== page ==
Soldier?s Report: A day in the life of the 829th Engineer Company
Editor’s note: The Star Journal will be publishing periodic articles from Sgt. Rick Peterson of Rhinelander during his deployment to Afghanistan.
In my last report, I opened with commentary about beginning our mission here in Afghanistan and indicated that in future articles I would make an effort to go into more detail on what we are accomplishing. With this article, I hope to provide you with a picture of our efforts and what an ordinary day looks like for a soldier assigned to the large-scale retrograde effort here.
We are assigned to the CentCom Material Recovery Element (CMRE). CMRE is the overarching effort to redistribute, dispose of and reduce excess material in Afghanistan. As a small part of that enormous undertaking, the 829th Engineer Company is tasked with an ever-changing variety of missions that includes taking down large tents used for soldier living quarters, tearing down buildings, putting tents up in different locations from where we took them down, removing equipment and more.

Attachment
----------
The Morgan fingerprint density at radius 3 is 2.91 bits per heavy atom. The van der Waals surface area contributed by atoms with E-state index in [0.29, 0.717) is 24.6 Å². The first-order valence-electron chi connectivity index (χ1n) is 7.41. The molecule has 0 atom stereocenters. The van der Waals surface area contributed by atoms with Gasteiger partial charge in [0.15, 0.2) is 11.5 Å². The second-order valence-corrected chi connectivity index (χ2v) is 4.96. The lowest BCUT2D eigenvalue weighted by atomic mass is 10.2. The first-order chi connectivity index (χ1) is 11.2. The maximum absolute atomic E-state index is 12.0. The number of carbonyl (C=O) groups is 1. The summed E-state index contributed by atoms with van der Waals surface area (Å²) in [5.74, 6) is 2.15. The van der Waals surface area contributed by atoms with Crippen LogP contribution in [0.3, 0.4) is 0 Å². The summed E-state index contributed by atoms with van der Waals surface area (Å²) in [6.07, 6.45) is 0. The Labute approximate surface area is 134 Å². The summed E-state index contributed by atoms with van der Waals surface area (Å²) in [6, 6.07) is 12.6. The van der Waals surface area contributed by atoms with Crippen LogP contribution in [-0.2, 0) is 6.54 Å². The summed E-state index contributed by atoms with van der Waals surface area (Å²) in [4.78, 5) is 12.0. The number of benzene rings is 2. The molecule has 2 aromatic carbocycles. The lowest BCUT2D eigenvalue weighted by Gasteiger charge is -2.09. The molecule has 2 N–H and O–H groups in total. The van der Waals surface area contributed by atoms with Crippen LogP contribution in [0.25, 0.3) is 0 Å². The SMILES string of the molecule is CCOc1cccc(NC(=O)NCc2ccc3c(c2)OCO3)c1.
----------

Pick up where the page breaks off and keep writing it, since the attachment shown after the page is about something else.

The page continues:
The 829 soldiers are parsed out to an assortment of locations throughout Afghanistan, in platoon-sized elements. Each platoon has specific missions, and each mission is different from the others in one way, shape or form. In one case, a platoon has been assisting to reduce the overall size of the Forward Operating Base (FOB) that they are staying at. In order to do so, rows and rows of tents must be disassembled and packed into containers. Some are then moved farther inward on the FOB and reassembled.
Before I go further, perhaps I can better describe for you the tents that I am referencing. These are not your average tents designed for a weekend of camping. They are approximately 20 feet wide by 32 feet long, and stand roughly 10 feet high. Generally, a wooden or aluminum deck is constructed for the tent to be built on. The tent skeleton is comprised of square aluminum tubing and is covered by heavy-duty fabric from end to end, top and bottom. A large rectangular frame is assembled as the base and the floor is laid out and then stretched to fit the frame. Arches are then assembled and attached to the base as the main support system. Each tent has a hard door enclosure on the front and a soft door on the rear. A separate covering that includes each doorway must be stretched over the arch at each end and secured tightly before the large tent cover can be installed. Ropes threaded along the edges of the tent fabric secure the tent to the aluminum frame at the bottom and sandbags are placed all around the outside of the base, two, three, or sometimes up to five or six layers high. The sandbag’s primary purpose is to hold the tent firmly in place, but may also add a layer of protection from a variety of hazards. Large tent stakes are driven into the ground at intervals along each side to anchor the tent to the ground with ropes.